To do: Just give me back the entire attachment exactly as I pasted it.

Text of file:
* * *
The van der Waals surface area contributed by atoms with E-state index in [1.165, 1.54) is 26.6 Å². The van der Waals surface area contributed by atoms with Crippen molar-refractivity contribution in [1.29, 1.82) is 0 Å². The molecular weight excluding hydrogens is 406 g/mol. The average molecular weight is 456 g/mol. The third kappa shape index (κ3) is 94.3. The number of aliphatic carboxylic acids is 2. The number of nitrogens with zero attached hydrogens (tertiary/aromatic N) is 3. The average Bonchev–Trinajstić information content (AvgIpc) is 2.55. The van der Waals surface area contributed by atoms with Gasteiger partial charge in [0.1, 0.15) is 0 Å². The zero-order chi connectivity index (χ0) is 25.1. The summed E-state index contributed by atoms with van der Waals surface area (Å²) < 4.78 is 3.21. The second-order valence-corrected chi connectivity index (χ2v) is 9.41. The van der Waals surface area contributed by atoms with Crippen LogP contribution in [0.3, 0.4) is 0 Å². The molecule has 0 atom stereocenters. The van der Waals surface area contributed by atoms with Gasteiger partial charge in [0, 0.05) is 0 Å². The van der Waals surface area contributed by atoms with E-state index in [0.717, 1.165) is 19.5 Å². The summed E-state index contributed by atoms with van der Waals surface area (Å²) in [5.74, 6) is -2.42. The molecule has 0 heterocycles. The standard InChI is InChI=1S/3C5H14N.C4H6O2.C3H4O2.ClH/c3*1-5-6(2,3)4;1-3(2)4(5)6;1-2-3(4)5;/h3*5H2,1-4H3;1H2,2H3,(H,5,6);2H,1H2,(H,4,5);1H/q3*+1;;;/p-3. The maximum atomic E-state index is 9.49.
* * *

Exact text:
The van der Waals surface area contributed by atoms with E-state index in [1.165, 1.54) is 26.6 Å². The van der Waals surface area contributed by atoms with Crippen molar-refractivity contribution in [1.29, 1.82) is 0 Å². The molecular weight excluding hydrogens is 406 g/mol. The average molecular weight is 456 g/mol. The third kappa shape index (κ3) is 94.3. The number of aliphatic carboxylic acids is 2. The number of nitrogens with zero attached hydrogens (tertiary/aromatic N) is 3. The average Bonchev–Trinajstić information content (AvgIpc) is 2.55. The van der Waals surface area contributed by atoms with Gasteiger partial charge in [0.1, 0.15) is 0 Å². The zero-order chi connectivity index (χ0) is 25.1. The summed E-state index contributed by atoms with van der Waals surface area (Å²) < 4.78 is 3.21. The second-order valence-corrected chi connectivity index (χ2v) is 9.41. The van der Waals surface area contributed by atoms with Crippen LogP contribution in [0.3, 0.4) is 0 Å². The molecule has 0 atom stereocenters. The van der Waals surface area contributed by atoms with Gasteiger partial charge in [0, 0.05) is 0 Å². The van der Waals surface area contributed by atoms with E-state index in [0.717, 1.165) is 19.5 Å². The summed E-state index contributed by atoms with van der Waals surface area (Å²) in [5.74, 6) is -2.42. The molecule has 0 heterocycles. The standard InChI is InChI=1S/3C5H14N.C4H6O2.C3H4O2.ClH/c3*1-5-6(2,3)4;1-3(2)4(5)6;1-2-3(4)5;/h3*5H2,1-4H3;1H2,2H3,(H,5,6);2H,1H2,(H,4,5);1H/q3*+1;;;/p-3. The maximum atomic E-state index is 9.49.